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4 March 2019 International Photoacoustic Standardisation Consortium (IPASC): overview (Conference Presentation)
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Abstract
The International Photoacoustic Standardisation Consortium (IPASC) emerged from SPIE 2018, established to drive consensus on photoacoustic system testing. As photoacoustic imaging (PAI) matures from research laboratories into clinical trials, it is essential to establish best-practice guidelines for photoacoustic image acquisition, analysis and reporting, and a standardised approach for technical system validation. The primary goal of the IPASC is to create widely accepted phantoms for testing preclinical and clinical PAI systems. To achieve this, the IPASC has formed five working groups (WGs). The first and second WGs have defined optical and acoustic properties, suitable materials, and configurations of photoacoustic image quality phantoms. These phantoms consist of a bulk material embedded with targets to enable quantitative assessment of image quality characteristics including resolution and sensitivity across depth. The third WG has recorded details such as illumination and detection configurations of PAI instruments available within the consortium, leading to proposals for system-specific phantom geometries. This PAI system inventory was also used by WG4 in identifying approaches to data collection and sharing. Finally, WG5 investigated means for phantom fabrication, material characterisation and PAI of phantoms. Following a pilot multi-centre phantom imaging study within the consortium, the IPASC settled on an internationally agreed set of standardised recommendations and imaging procedures. This leads to advances in: (1) quantitative comparison of PAI data acquired with different data acquisition and analysis methods; (2) provision of a publicly available reference data set for testing new algorithms; and (3) technical validation of new and existing PAI devices across multiple centres.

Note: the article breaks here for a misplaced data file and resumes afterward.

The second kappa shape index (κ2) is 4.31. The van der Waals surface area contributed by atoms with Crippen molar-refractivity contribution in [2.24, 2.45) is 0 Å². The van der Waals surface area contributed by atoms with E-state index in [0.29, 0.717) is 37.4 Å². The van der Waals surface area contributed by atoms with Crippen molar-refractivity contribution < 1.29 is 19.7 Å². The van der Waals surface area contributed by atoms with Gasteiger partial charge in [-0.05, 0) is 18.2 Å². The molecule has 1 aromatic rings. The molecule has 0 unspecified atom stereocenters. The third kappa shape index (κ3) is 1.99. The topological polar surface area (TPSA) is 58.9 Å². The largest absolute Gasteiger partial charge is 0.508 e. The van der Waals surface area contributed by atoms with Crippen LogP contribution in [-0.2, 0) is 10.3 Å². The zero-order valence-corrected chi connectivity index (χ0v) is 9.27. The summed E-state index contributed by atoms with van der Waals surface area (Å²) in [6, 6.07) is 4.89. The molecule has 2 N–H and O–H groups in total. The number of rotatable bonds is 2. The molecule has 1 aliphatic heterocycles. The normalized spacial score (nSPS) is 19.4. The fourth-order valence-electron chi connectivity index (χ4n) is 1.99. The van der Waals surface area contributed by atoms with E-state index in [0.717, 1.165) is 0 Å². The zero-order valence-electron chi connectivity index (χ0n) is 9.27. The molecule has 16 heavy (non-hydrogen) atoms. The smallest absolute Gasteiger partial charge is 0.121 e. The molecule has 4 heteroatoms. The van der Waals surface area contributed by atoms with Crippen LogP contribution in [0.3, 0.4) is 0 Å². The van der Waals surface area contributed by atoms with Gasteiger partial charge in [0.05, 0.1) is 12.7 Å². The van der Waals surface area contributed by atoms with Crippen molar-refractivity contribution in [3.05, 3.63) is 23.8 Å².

Conference Presentation
© (2019) COPYRIGHT Society of Photo-Optical Instrumentation Engineers (SPIE). Downloading of the abstract is permitted for personal use only.
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